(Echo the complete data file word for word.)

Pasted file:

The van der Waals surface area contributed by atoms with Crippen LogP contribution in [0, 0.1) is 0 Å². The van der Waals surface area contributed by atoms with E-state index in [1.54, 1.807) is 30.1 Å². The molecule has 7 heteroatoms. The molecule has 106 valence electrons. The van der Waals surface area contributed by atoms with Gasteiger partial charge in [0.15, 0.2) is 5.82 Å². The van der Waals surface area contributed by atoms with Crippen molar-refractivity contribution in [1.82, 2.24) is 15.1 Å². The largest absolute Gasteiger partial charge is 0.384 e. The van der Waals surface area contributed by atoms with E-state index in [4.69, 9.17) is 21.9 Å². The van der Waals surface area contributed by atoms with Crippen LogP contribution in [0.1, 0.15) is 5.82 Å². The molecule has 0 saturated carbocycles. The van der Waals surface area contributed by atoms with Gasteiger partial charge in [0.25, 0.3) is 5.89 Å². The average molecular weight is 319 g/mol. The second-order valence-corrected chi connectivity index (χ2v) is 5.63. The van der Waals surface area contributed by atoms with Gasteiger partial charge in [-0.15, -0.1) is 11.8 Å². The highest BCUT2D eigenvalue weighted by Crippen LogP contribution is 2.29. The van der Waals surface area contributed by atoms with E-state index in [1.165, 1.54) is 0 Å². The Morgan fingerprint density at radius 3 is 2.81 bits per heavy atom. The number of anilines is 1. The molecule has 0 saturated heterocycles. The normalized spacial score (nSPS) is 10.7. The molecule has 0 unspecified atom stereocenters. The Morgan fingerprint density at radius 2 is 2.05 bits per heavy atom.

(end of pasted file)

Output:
The van der Waals surface area contributed by atoms with Crippen LogP contribution in [0, 0.1) is 0 Å². The van der Waals surface area contributed by atoms with E-state index in [1.54, 1.807) is 30.1 Å². The molecule has 7 heteroatoms. The molecule has 106 valence electrons. The van der Waals surface area contributed by atoms with Gasteiger partial charge in [0.15, 0.2) is 5.82 Å². The van der Waals surface area contributed by atoms with Crippen molar-refractivity contribution in [1.82, 2.24) is 15.1 Å². The largest absolute Gasteiger partial charge is 0.384 e. The van der Waals surface area contributed by atoms with E-state index in [4.69, 9.17) is 21.9 Å². The van der Waals surface area contributed by atoms with Crippen LogP contribution in [0.1, 0.15) is 5.82 Å². The molecule has 0 saturated carbocycles. The van der Waals surface area contributed by atoms with Gasteiger partial charge in [0.25, 0.3) is 5.89 Å². The average molecular weight is 319 g/mol. The second-order valence-corrected chi connectivity index (χ2v) is 5.63. The van der Waals surface area contributed by atoms with Gasteiger partial charge in [-0.15, -0.1) is 11.8 Å². The highest BCUT2D eigenvalue weighted by Crippen LogP contribution is 2.29. The van der Waals surface area contributed by atoms with E-state index in [1.165, 1.54) is 0 Å². The Morgan fingerprint density at radius 3 is 2.81 bits per heavy atom. The number of anilines is 1. The molecule has 0 saturated heterocycles. The normalized spacial score (nSPS) is 10.7. The molecule has 0 unspecified atom stereocenters. The Morgan fingerprint density at radius 2 is 2.05 bits per heavy atom.